UN human rights expert backs Scottish government’s vital gender law reforms

One of the UN’s leading voices on gender identity and LGBTQ+ rights has endorsed Scotland’s Gender Recognition Act reforms, which will be voted on next week.

Victor Madrigal-Borloz, a UN Independent Expert on Sexual Orientation and Gender Identity, said: “Legal recognition of gender identity is a human right and self-identification is the appropriate standard for it.”

The bill passed the first stage of voting with 88 Scottish politicians voting in favour, and only 33 voting against it.

The legislation amends the Gender Recognition Act 2004 to introduce a new process to obtain gender recognition certificates in Scotland, which would remove barriers for trans people to change their gender identity on official documents.

Madrigal-Borloz outlined legal mandates for the changes in both the UN Human Rights resolutions and the European Convention on Human Rights, both of which ban discrimination based on gender identity.

The UN has also recognized the failure to provide accessible ways to change your legal gender as discrimination under these bodies.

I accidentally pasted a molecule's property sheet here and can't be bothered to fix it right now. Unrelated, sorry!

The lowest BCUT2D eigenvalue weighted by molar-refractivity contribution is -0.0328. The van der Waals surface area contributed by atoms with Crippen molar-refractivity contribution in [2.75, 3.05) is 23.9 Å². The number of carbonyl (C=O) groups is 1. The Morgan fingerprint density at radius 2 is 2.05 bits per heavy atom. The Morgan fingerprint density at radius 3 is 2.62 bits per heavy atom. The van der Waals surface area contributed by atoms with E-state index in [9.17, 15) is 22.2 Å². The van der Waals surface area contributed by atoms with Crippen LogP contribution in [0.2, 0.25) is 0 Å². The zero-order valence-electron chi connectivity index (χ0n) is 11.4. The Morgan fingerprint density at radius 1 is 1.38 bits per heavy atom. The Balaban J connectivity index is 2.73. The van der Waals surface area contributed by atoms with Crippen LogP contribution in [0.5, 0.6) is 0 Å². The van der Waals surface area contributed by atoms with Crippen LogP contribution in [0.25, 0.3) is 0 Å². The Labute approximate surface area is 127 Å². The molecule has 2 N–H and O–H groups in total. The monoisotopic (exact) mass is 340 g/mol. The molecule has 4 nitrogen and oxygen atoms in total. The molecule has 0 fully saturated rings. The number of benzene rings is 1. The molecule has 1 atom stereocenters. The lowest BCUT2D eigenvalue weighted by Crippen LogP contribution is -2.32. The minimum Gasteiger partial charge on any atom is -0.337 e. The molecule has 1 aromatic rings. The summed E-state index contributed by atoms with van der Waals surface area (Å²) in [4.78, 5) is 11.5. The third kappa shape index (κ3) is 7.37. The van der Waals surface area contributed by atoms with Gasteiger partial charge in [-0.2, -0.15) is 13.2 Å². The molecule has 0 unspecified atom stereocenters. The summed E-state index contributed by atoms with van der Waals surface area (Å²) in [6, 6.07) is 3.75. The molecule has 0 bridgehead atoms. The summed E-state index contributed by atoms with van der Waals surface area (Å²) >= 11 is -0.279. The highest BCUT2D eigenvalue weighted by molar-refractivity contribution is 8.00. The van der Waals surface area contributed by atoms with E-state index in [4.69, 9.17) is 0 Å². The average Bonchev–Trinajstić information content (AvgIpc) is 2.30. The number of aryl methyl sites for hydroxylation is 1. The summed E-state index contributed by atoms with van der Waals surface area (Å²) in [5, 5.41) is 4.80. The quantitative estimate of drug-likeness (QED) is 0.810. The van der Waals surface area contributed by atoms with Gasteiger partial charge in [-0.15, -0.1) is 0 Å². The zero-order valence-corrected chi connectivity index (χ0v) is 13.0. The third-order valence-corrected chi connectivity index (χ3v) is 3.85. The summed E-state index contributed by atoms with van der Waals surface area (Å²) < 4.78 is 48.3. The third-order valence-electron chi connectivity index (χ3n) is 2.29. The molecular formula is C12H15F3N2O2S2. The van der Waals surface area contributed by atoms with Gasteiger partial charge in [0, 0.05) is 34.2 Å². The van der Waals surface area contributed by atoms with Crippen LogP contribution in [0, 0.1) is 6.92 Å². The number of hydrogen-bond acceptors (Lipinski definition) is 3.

You may like to watch

In his official report presented to the UN Human Rights Council about changes to the Gender Recognition Act in Scotland, he stated: “Within the United Nations Human Rights System, there is consensus on the imperative of legal recognition of gender identity and on the related standard of self-identification.

“It is my opinion that the Bill brings the Scottish system closer to conformity with those standards and, therefore, it is an act of compliance with obligations incumbent upon the State under international human rights law.”

Madrigal-Borloz also noted he was worried that because the gender recognition bill is still being debated – which is being pushed by anti-trans activists – as well as misinformation about the bill designed to turn the public against the trans community.

“I am concerned that these efforts may respond to erroneous information based on the stigma and prejudice that have long permeated efforts to deny legal recognition to persons based on their gender identity, and thereby deny them equal access to services and the full enjoyment of their human rights.

“I have also observed exclusionary narratives in the public discourse surrounding the consideration
of the Bill, and against trans persons more generally.”

Please login or register to comment on this story.